This story was originally published by DNAinfo Chicago in 2015. Block Club Chicago has updated it.
DOWNTOWN — When it comes to ghost stories, Chicago is no Second City.
After all, you can head to Uptown if you want to catch sight of Al Capone’s ghost, or drive down to Hyde Park if you want to meet up with the spirits of Confederate soldiers held at Camp Douglas. Want to experience all of that and more? Block Club Chicago has you covered.
Here are 11 spooky spots to check out:
What: The cemetery is famous for its connection to Chicago’s history. Victims of the Iroquois Theater fire, which killed more than 600 people, are buried here, as is George Pullman (the guy behind the Pullman Palace Car Company), several mayors and influential politicians, and Bruce Graham, the architect behind the John Hancock Building and Willis Tower.
Plus, it’s said that if you look into the eyes of a famous monument there, “Eternal Silence” (or the “Statue of Death”), you’ll see a vision of your own death. That’s more than a little scary.
Where: 4001 N. Clark St.
What: This is one for the Civil War buffs: Camp Douglas was a prisoner camp for Confederate soldiers during the Civil War. Its conditions were deplorable, and thousands of prisoners of war died from starvation, disease and the wet and cold. The area is now home to archaeology digs and condos. Maybe you’ll see a ghost peeking out of someone’s window.
Where: The land from Cottage Grove Avenue to King Drive and 31st Street to 33rd Place
What: This cemetery is the final stop for dozens of Civil War soldiers and historical figures like John G. Shedd, Oscar Mayer, Leo Burnett, Richard B. Ogilvie and more. Local legend has it that spirits from Rosehill Cemetery often drift into the nearby Fireside Restaurant and Lounge to play tricks on patrons intruding on their space.
If you stop by, make sure to listen for moaning and the rattling of chains from (long-deceased) resident Charles Hopkinson.
Where: 5800 N. Ravenswood Ave.
Congress Plaza Hotel
What: This hotel opened in 1893 for the World’s Columbian Exposition — which means it’s had 125 years to acquire a bevy of ghosts. Among the ghouls is said to be Chicago gangster Al Capone; Karel Langer, a child who goes along the hotel’s halls; and Peg Leg Johnny, who will flick your light switches to spook you, according to WBEZ.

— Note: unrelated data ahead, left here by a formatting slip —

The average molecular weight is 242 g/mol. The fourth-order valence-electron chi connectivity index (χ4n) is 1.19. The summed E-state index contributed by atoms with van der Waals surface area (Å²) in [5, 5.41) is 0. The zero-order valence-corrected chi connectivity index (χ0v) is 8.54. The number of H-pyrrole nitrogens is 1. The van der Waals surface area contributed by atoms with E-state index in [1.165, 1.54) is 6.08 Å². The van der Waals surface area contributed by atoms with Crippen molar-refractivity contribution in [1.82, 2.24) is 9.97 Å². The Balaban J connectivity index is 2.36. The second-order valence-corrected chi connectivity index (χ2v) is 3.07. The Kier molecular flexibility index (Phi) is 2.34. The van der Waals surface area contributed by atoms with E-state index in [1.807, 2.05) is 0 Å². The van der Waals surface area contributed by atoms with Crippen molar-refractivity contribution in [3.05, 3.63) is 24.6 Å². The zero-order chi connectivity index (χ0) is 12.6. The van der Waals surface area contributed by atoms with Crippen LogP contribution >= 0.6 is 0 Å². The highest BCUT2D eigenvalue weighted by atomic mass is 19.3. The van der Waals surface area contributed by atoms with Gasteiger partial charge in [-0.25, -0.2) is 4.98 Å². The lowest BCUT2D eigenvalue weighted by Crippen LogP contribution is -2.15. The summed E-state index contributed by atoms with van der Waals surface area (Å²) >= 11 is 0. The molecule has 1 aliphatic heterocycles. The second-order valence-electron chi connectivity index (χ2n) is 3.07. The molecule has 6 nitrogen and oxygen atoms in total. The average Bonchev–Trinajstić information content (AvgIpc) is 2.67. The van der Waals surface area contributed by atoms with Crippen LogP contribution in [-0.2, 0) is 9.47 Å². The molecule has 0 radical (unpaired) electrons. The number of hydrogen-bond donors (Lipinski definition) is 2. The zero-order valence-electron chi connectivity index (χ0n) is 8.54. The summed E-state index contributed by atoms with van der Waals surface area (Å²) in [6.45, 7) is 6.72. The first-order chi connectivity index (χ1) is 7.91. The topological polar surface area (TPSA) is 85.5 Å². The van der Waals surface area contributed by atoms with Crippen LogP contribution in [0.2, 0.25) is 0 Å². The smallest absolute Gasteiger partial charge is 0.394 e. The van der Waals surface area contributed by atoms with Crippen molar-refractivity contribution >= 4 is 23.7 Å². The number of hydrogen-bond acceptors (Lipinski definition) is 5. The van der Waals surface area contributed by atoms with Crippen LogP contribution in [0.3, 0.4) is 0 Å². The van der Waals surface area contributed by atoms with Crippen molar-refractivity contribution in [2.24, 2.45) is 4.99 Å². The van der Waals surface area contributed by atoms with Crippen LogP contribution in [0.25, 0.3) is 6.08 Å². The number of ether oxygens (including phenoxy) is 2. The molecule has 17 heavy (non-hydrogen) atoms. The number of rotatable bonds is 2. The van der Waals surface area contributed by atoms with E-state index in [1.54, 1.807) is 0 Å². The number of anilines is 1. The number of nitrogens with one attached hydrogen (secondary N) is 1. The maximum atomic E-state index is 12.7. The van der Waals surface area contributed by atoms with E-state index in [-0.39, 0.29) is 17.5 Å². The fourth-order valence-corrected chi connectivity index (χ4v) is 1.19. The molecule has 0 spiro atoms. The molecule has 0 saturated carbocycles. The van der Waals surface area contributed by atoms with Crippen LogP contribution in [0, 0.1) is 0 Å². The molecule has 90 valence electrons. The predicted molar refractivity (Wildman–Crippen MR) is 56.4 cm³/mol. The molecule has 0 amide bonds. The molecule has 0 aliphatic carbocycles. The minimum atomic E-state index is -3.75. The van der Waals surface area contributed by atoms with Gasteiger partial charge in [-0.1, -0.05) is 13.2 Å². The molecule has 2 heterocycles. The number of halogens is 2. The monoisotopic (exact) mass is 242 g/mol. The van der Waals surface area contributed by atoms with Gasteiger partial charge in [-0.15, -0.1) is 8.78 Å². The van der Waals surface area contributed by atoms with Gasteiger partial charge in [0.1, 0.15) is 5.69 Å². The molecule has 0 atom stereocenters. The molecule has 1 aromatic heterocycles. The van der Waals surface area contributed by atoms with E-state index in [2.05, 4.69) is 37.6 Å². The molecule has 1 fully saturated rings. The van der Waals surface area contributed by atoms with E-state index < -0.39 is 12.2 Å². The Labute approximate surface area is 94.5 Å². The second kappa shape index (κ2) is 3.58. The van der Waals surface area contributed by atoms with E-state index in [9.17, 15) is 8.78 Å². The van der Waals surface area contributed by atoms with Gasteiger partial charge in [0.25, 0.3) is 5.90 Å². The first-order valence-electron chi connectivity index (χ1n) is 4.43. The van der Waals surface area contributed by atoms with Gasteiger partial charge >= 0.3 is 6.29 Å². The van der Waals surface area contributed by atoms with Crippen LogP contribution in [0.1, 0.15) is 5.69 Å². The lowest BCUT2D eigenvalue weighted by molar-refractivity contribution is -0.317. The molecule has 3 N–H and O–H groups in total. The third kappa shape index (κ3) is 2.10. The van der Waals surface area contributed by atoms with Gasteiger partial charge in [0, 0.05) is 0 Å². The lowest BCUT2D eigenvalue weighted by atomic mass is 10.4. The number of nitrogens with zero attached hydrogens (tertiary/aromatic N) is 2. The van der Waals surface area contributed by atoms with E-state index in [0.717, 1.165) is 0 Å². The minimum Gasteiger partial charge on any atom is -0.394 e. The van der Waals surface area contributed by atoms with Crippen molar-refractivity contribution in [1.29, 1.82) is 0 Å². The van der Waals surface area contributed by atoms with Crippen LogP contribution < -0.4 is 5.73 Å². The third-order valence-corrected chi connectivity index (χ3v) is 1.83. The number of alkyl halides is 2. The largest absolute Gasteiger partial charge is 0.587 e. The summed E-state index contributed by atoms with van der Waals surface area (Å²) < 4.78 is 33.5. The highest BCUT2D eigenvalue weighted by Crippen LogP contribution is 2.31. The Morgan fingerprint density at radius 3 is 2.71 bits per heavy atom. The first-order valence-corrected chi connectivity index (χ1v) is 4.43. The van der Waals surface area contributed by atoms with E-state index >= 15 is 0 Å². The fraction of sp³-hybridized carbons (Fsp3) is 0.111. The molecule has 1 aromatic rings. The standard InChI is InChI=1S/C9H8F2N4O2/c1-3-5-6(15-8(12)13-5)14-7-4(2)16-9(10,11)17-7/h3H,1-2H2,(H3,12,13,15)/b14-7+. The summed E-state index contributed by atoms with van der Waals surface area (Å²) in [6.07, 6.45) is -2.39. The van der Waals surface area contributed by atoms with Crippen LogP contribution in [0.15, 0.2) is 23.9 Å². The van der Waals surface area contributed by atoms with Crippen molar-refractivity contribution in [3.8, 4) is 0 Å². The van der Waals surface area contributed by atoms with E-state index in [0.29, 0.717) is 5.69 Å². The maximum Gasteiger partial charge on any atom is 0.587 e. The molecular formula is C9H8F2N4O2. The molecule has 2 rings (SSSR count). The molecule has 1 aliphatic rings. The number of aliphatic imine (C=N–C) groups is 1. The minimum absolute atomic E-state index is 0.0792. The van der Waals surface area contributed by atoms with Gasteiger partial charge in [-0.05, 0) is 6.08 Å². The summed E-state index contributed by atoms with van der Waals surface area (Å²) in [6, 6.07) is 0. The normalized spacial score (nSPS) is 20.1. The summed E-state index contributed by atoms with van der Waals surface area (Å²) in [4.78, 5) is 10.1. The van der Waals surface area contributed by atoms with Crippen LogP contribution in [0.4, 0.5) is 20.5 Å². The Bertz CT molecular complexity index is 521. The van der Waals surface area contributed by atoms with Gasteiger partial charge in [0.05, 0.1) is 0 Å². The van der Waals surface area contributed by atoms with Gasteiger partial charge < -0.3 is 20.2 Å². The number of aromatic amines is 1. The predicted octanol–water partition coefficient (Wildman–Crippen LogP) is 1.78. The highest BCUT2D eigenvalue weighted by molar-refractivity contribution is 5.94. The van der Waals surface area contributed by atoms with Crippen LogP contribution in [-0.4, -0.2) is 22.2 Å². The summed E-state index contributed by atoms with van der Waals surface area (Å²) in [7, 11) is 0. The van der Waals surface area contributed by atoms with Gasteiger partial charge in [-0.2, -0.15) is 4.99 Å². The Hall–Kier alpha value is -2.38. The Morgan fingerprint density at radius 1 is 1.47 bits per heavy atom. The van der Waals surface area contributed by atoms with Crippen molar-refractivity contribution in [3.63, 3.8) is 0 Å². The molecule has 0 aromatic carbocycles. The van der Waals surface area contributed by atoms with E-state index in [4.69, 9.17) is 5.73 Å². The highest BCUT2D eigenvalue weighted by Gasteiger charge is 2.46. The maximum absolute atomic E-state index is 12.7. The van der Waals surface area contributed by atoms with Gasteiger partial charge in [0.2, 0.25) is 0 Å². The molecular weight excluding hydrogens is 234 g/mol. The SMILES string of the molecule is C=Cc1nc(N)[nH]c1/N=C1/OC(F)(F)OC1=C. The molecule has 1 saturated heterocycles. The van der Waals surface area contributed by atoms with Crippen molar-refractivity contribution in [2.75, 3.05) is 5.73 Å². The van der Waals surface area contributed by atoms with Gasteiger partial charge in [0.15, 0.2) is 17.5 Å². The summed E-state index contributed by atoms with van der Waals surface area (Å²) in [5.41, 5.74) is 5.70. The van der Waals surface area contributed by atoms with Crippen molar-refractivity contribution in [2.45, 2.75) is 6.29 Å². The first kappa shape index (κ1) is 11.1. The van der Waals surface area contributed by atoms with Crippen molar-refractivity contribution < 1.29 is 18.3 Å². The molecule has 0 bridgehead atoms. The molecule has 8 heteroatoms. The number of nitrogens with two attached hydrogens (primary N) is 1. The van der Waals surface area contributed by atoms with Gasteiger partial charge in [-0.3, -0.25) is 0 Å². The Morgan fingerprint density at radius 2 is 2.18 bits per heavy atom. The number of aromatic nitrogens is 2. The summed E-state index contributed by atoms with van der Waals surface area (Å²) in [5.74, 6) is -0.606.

The Congress was even named the most haunted spot in Illinois in 2017.
Where: 520 S. Michigan Ave.
Green Mill Cocktail Lounge
What: The Green Mill Cocktail Lounge was co-owned by notorious gangster and Al Capone associate Jack “Machine Gun” McGurn, who is said to have played a major role in the St. Valentine’s Day Massacre. The Green Mill itself served as a speakeasy and hideout for the gangsters, and it has the trap door to prove it.
The Green Mill is open during the pandemic, but with changes (including a tent for outdoor visitors).
Where: 4802 N. Broadway
What: Hull House was famous for helping immigrant families. But, as Halloween nears, it’s remembered for something else: The stories say a “Devil Baby” with hooves, horns and scales was taken there after its family abandoned it and it was raised in the Hull House attic.
The story became so widespread that Hull House founder Jane Addams even tried to quash rumors of the Devil Baby, writing in a 1916 story for the The Atlantic that the baby’s existence was a “legend.” But the story lives on.
Hull House is closed to guests due to the coronavirus pandemic, but you can pass by and look to see if the Devil Baby is peeking out a window (or take a virtual tour).
Where: 800 S. Halsted St.
Eastland Disaster site
What: More than 800 people died when the Eastland turned over in the Chicago River and filled with water a little more than 100 years ago. Twenty-two entire families were lost. Some say you can hear screaming, crying and splashing from the river, and if you look into the water you will see the faces of the victims peering out of the depths.
Where: Along the river between the Clark Street and LaSalle Street bridges
Chicago World’s Fair
What: The Museum of Science and Industry was built for the 1893 World’s Columbian Exposition. Originally called the Palace of Fine Arts, the building is one of few structures that remain from the “White City” of the World’s Fair.
Now it’s said to be home to several ghosts, including those of people who died during the World’s Fair.
If you want to stop by, you’ll need to first reserve tickets online.
Where: 5700 S. Lake Shore Drive.
Bonus: Can’t make it to the museum for Halloween? Famed civil rights lawyer Clarence Darrow said that if he returned as a ghost then he’d show up at the bridge behind the museum on the anniversary of his death, March 13. It’s not too early to plan a spring visit.
What: The Iroquois Theater was supposed to be “fireproof.” But in 1903 a fire there killed more than 600 people. It remains the deadliest single-building fire in United States history, and though the Iroquois Theater was razed (it’s now the spot of the Nederlander Theatre, formerly called the Oriental Theatre) many report seeing odd, shadowy figures or capturing ghosts in photos while in the theater or in the nearby “Alley of Death.”
Where: 24 W. Randolph St.
What: The Hancock Center is famous for its height and amazing views of the city — but it’s also been home to supernatural experiences, according to at least one ghost tour host.
The center’s seen several deaths and a Church of Satan founder wrote that its trapezoidal shape made for a “brooding spectacle.” No wonder it’s earned itself a place on the Chicago Hauntings Tour.
Where: 875 N. Michigan Ave.
What: The hotel is said to be haunted by a mysterious “Woman in Red.” Legend says the poor lady caught her husband cheating on her while at a New Year’s party at the hotel in 1920. In despair, she jumped to her death from the building; now, she stalks the hotel halls.
Where: 140 E. Walton Place
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